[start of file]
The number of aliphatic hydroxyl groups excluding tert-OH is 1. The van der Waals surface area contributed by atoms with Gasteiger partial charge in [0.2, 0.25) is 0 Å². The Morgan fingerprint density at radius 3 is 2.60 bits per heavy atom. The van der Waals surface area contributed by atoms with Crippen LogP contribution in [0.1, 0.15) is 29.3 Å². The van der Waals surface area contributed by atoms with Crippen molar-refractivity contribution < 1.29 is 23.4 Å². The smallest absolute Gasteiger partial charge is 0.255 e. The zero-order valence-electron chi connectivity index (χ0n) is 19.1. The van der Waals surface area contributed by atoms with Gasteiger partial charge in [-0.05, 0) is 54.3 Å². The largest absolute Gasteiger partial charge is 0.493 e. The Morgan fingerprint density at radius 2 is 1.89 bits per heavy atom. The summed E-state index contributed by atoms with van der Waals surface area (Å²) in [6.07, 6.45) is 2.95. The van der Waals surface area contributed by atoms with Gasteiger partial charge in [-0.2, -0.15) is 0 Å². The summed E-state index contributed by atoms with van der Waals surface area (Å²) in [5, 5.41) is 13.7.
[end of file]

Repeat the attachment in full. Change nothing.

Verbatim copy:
The number of aliphatic hydroxyl groups excluding tert-OH is 1. The van der Waals surface area contributed by atoms with Gasteiger partial charge in [0.2, 0.25) is 0 Å². The Morgan fingerprint density at radius 3 is 2.60 bits per heavy atom. The van der Waals surface area contributed by atoms with Crippen LogP contribution in [0.1, 0.15) is 29.3 Å². The van der Waals surface area contributed by atoms with Crippen molar-refractivity contribution < 1.29 is 23.4 Å². The smallest absolute Gasteiger partial charge is 0.255 e. The zero-order valence-electron chi connectivity index (χ0n) is 19.1. The van der Waals surface area contributed by atoms with Gasteiger partial charge in [-0.05, 0) is 54.3 Å². The largest absolute Gasteiger partial charge is 0.493 e. The Morgan fingerprint density at radius 2 is 1.89 bits per heavy atom. The summed E-state index contributed by atoms with van der Waals surface area (Å²) in [6.07, 6.45) is 2.95. The van der Waals surface area contributed by atoms with Gasteiger partial charge in [-0.2, -0.15) is 0 Å². The summed E-state index contributed by atoms with van der Waals surface area (Å²) in [5, 5.41) is 13.7.